5. If test still fail go to step #1



Better, Simpler, Faster



Writing unit tests for my custom rules



I’ve wanted to be able to parse an actual file and analyze it using StyleCop and my new rules – using some Reflector magic I was able to discover how StyleCop worked and I was able to write the following “helper” method:





   1:  public static CodeDocument ParseDocument(string codeFileName, string projectFileName) 


   2:  {


   3:     var parser = new CsParser();


   4:     var configuration = new Configuration(null);


   5:     var project = new CodeProject(projectFileName.GetHashCode(), projectFileName, configuration);


   6:     var sourceCode = new CodeFile(codeFileName, project, parser);


   7:   


   8:     CodeDocument document = new DummyCodeDocument(sourceCode);


   9:     


  10:     parser.ParseFile(sourceCode, 0, ref document);


  11:     


  12:     return document;


  13:  }



The method receives a file name and a project name and creates StyleCop’s representation of that file.



Details:




  • Lines 3–6: Creation of StyleCop’s types I needed to parse the code file.


  • Line 8: Due to some design fluke I needed a CodeDocument to pass to the parser. Unfortunately CodeDocument is an abstract class so I just inherited it in a dummy class I’ve created. No need to implement anything because this instance will be replaced after the new command.


  • Line 10: parse the source file – and that’s it.



Armed with a method that enable me to parse code files I was now able to test my new rule – almost, I’ve needed to fake a call to AddViolation and verify it got called and for that I’ve used Typemock Isolator:





   1:  [TestMethod]


   2:  [DeploymentItem(@"..\..\..\.StyleCop.Rules.Tests.TestClasses\FileNameMustMatchClassNameRule.cs")]


   3:  public void AnalyzeDocument_FileNameDoesNotMustMatchClassNameRule_AddViolationCalledWithCorrectRule() 


   4:  {


   5:     const string projectFileName = @"StyleCop.Rules.Tests.TestClasses.csproj";


   6:     const string codeFileName = @"FileNameMustMatchClassNameRule.cs";


   7:   


   8:     var document = TestHelpers.ParseDocument(codeFileName, projectFileName);


   9:   


  10:     var namingRules = new NamingRules();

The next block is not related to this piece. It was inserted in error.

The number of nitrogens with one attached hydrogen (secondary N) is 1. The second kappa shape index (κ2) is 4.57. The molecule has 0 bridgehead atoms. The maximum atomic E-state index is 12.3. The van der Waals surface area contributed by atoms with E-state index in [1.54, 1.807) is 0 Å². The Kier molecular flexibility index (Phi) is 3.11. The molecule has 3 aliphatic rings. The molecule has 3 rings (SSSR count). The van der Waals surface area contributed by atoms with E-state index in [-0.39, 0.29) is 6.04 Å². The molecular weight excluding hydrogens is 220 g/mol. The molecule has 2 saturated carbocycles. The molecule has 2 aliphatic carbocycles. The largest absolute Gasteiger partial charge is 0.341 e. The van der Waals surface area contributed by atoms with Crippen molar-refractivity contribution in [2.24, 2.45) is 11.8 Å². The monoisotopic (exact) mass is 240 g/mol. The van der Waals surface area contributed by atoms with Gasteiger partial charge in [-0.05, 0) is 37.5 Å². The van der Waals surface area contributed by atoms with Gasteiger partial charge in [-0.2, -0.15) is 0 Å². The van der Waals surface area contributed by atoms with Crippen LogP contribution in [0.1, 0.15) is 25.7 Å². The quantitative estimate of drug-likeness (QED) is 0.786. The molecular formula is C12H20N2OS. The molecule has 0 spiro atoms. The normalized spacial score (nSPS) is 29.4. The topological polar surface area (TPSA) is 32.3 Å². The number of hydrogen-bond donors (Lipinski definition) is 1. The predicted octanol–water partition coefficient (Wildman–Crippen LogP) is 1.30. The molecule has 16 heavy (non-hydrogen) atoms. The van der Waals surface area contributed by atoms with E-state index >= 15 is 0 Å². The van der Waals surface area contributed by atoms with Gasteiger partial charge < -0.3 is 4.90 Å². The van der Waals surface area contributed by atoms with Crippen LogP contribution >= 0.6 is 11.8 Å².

11:   


  12:     Isolate.WhenCalled(() => namingRules.AddViolation(null, 0, string.Empty)).IgnoreCall();


  13:   


  14:     namingRules.AnalyzeDocument(document);


  15:   


  16:     Isolate.Verify.WasCalledWithArguments(() => namingRules.AddViolation(null, 0, string.Empty))


  17:        .Matching(objects => {


  18:           var ruleName = objects[2].ToString();


  19:           return ruleName.Equals("FileNameMustMatchClassNameRule");


  20:        });


  21:  }



Details:




  • Line 2: I’ve created a new project that contains my test classes. I’ve used MSTest Deploy to make sure the file I want will be copies to the place the tests are run.


  • Lines 5–6: I don’t really need to explain that one – right?


  • Line 8: invoking the helper method


  • Line 10: Create a new instance of the class that holds the custom rules


  • Line 12: Using Isolator to make sure that AddViolation does not get called. In order to call it I would have needed to initialize a lot more of StyleCop’s environment and instead I’ve used this simple line


  • Line 14: Call my method under test


  • Lines 16-19: Using Isolator to test  that AddViolation was called and that the correct string was passes.



 



That’s enough code for now. Using this method I was able to write tests to all of the custom rules I’ve implemented.



As for my opinion about the need for an official coding style - it changed, after fixing a few (thousands) lines – the code actually look better and more importantly it’s more readable.